Welcome to Week 6 of the Ultimate Zero RB Watchlist. The Watchlist helps you find running back targets for your Zero RB teams before anyone else even knows about them. We’ll take a close look at depth charts around the league in order to find the next-man-up situations that nobody is talking about … yet. Throughout the season, we’ll monitor playing time and usage to identify exploitable, under-the-radar trends that have the potential to pay off with league-winning upside.
All players highlighted in this watch list are owned in less than 50% of ESPN leagues.
Teams and Players on Bye in Week 6
Buffalo Bills — Frank Gore, T.J. Yeldon, Devin Singletary, Patrick DiMarco
Chicago Bears — David Montgomery, Tarik Cohen, Mike Davis, Cordarrelle Patterson
Indianapolis Colts — Marlon Mack, Nyheim Hines, Jordan Wilkins, Jonathan Williams
Oakland Raiders — Josh Jacobs, DeAndre Washington, Jalen Richard, Alec Ingold
Week 6 NFL RB Injury Report
Current as of October 9, 2019.
Injured Reserve List
The following RBs have been placed on IR, PUP, or the Commissioner’s Exempt List. Each player is either out for the season or is without a clear timetable to return.
|Kareem Hunt||CLE||Suspension||Eligible to return in Week 10.|
|Theo Riddick||DEN||Shoulder||IR - Eligible to return in Week 10|
|Alfred Blue||JAX||Ankle||IR - Eligible to return in Week 10|
|Adam Choice||SEA||Lower Body||IR|
|Derrius Guice||WAS||Knee||IR - Eligible to return in Week 10|
Week 6 Injuries
The following RBs are dealing with injuries that do not threaten their season-long status but may affect their Week 6 availability.
|Christian McCaffrey||CAR||General Soreness||Probable|
Weekly Streamers Due to Injury
Chase Edmonds, Arizona Cardinals
Cardinals RB David Johnson is questionable to play against the Falcons due to a back issue. Johnson suffered the injury during the second half against Cincinnati in Week 5, and he reported that his back intermittently “locked up” throughout the game. In fact, the injury caused Johnson so much distress that he could not bear sitting at his locker during post-game interviews.
He has no prior history of back problems, which means the injury is acute rather than a chronic nuisance. In a best-case scenario, Johnson may be dealing with a muscle strain resulting in intense back spasms. But in a worst-case scenario, it could be a herniated disc.
Encouragingly, Johnson continued to play despite his back discomfort. But back injuries are notoriously difficult to shake, with a high rate of re-injury and comorbidity with secondary muscle group injuries. If Johnson suits up this Sunday, he may be limited. And there’s a non-zero chance that he may miss multiple weeks of action depending on the severity of his condition.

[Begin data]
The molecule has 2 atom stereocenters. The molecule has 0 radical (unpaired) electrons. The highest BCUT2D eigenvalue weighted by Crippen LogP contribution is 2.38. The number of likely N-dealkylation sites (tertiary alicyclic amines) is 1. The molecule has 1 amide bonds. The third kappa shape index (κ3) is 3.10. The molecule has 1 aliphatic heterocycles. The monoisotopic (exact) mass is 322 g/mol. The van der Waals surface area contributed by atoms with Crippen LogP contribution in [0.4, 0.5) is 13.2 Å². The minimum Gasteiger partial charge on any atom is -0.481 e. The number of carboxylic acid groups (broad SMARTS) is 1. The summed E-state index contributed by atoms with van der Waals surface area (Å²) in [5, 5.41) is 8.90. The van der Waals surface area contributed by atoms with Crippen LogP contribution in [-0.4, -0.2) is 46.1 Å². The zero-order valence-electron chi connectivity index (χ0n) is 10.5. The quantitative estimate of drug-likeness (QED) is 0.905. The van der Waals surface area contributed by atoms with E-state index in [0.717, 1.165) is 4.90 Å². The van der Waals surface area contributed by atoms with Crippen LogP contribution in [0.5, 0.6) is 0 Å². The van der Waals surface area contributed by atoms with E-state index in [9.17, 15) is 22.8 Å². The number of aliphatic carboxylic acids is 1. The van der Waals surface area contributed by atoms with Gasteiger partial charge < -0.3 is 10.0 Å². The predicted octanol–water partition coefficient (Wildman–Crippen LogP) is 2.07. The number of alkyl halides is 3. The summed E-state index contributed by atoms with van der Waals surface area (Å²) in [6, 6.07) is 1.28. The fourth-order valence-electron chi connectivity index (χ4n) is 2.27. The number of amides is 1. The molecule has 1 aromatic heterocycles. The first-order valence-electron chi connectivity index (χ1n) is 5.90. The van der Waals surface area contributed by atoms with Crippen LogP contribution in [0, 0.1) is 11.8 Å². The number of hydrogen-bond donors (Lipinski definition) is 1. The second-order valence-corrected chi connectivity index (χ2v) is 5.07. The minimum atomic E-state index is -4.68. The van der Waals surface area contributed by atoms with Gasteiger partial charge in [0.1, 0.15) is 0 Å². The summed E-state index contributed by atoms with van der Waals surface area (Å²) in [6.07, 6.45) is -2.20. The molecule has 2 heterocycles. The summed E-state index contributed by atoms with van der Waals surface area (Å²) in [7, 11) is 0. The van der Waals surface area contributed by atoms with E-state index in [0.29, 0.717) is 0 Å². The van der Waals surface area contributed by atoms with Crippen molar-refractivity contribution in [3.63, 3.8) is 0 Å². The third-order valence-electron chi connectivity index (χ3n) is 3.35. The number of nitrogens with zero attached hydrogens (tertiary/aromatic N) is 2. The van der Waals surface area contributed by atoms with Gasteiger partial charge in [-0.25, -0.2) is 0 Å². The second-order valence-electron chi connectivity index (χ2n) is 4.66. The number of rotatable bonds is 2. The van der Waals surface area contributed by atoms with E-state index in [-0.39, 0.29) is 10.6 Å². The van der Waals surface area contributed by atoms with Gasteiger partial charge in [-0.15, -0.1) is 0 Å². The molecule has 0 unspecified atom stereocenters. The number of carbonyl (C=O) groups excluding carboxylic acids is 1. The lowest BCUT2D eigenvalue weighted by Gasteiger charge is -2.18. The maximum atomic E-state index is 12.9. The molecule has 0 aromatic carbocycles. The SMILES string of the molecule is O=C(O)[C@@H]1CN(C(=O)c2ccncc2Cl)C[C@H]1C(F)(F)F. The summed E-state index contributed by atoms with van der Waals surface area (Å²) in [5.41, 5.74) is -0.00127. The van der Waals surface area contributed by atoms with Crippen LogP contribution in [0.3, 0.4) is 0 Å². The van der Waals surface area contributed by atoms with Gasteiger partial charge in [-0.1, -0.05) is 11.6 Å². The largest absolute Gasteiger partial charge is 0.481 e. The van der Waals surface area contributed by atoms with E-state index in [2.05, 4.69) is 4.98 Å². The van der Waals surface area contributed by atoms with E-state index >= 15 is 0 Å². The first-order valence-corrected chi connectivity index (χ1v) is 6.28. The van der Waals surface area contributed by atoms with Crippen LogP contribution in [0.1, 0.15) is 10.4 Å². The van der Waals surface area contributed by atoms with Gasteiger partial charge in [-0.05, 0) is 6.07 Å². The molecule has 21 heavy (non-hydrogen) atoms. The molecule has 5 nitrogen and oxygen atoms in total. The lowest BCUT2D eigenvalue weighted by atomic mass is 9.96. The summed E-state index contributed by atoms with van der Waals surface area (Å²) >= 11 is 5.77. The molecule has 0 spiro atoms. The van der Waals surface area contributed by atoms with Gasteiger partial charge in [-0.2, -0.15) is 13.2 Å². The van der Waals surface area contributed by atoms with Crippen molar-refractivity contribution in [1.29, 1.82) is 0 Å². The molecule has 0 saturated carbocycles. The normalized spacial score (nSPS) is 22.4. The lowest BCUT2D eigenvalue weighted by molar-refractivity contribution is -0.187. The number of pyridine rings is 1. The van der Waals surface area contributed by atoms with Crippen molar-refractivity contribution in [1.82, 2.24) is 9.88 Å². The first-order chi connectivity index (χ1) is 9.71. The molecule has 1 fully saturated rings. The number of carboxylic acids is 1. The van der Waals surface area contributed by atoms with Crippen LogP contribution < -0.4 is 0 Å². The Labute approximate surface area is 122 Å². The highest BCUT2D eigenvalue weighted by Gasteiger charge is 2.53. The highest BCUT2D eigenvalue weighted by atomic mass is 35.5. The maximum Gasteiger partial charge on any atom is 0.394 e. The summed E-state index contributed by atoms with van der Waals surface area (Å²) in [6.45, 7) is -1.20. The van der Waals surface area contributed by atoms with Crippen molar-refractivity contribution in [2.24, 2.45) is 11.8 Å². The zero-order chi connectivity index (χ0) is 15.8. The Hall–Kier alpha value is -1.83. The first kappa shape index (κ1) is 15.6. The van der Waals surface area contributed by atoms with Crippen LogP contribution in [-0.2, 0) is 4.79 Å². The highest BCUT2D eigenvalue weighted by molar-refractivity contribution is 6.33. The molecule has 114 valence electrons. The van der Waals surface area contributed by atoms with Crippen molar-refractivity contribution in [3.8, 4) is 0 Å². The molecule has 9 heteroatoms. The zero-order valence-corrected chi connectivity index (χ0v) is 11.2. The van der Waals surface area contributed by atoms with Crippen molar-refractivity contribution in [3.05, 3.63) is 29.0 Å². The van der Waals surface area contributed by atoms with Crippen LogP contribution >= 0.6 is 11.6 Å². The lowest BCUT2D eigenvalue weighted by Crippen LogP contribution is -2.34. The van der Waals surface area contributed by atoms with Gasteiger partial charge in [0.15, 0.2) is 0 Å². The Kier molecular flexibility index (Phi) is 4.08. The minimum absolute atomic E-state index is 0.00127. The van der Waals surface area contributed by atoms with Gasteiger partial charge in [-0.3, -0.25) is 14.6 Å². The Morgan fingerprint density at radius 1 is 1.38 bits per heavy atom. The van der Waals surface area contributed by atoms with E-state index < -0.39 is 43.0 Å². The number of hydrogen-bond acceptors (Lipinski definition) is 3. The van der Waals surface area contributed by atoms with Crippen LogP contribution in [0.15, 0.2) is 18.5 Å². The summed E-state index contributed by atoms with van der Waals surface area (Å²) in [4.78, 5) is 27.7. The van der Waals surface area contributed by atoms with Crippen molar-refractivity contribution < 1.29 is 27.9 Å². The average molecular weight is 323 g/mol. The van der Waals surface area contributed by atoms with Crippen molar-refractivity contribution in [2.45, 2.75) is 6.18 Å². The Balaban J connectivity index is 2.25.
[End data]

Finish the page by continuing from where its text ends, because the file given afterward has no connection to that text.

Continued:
In either case, Johnson’s injury catapults Chase Edmonds’ value through the roof. Since the preseason, I’ve consistently highlighted Edmonds as the premier handcuff in football, and now is his time to shine. The Cardinals’ RB room is shockingly barren, featuring only Johnson, Edmonds, and D.J. Foster. Foster is coming off a torn ACL in 2018 and has only played on special teams this season. Behind Foster, Arizona has no RBs on its practice squad.
That leaves Edmonds as an every-snap workhorse if Johnson misses any time. On top of that, Edmonds’ stock was already pointing up before Johnson’s injury news. His opportunities have increased in every game this season, culminating in a career-high 12 opportunities in Week 5.
How did Edmonds perform with that increased volume? He gained 71 total yards — including a 37-yard scamper for a TD in the fourth quarter — and scored 17.6 fantasy points. Granted, he achieved that stat-line against the lowly Bengals defense, but there are myriad other reasons to be excited about Edmonds in a potential featured role.
First off, Edmonds reports exceptional combine metrics for lateral agility — which the eye test confirms when you watch him play.
Johnson is an exceptional pass-catching talent and route-runner, but he has appeared sluggish as a rusher this season. Edmonds may actually be an improvement in that regard. His 9.5 ruFPOE ranks 13th among RBs this season and easily eclipses Johnson’s mark of 3.3 points below expectation as a rusher.
Edmonds is no slouch as a receiver either, reporting a 44.1% career PPR (Rec) and 28.8% Opps (Tar). His two best player comps across those two metrics are Justin Jackson1 and … none other than David Johnson.2
With Johnson ailing, Edmonds now offers legitimate standalone value deserving Flex consideration. And if, God forbid, Johnson’s injury turns into a chronic issue for the rest of the season, Edmonds could easily turn into a league-winning waiver pickup. Here’s hoping you took my advice and stashed him away early this season.
Benny Snell Jr., Pittsburgh Steelers
RB Jaylen Samuels suffered a minor knee injury in Week 5 and underwent arthroscopic surgery on Monday. He is scheduled to miss around four weeks as he recovers from the procedure.
Samuels’ injury elevates Benny Snell Jr. into backup duty — which could quickly develop into a full-blown committee role. Over the past couple weeks, Pittsburgh has been experimenting with various wildcat packages to ease the burden on backup quarterback Mason Rudolph. Not only did Pittsburgh lose Samuels last weekend, but they also lost Rudolph, who suffered a concussion on a violent hit from Earl Thomas. Rudolph is in concussion protocol and is unlikely to play in Week 6, thereby likely elevating third-stringer Devlin Hodges into starting duty.
James Conner has also been playing through a nagging knee injury of his own, so it’s not a given that he’ll rush 30-plus times on Sunday. Instead, Conner could slide into Samuels’ previous wildcat role on occasion, and it’s reasonable to expect Conner and Snell to operate in a rotation on standard-formation rushes. After all, Pittsburgh drafted Snell to be Conner’s potential one-for-one replacement. Conner ranks among Snell’s top player comps in the RotoViz Box Score Scout.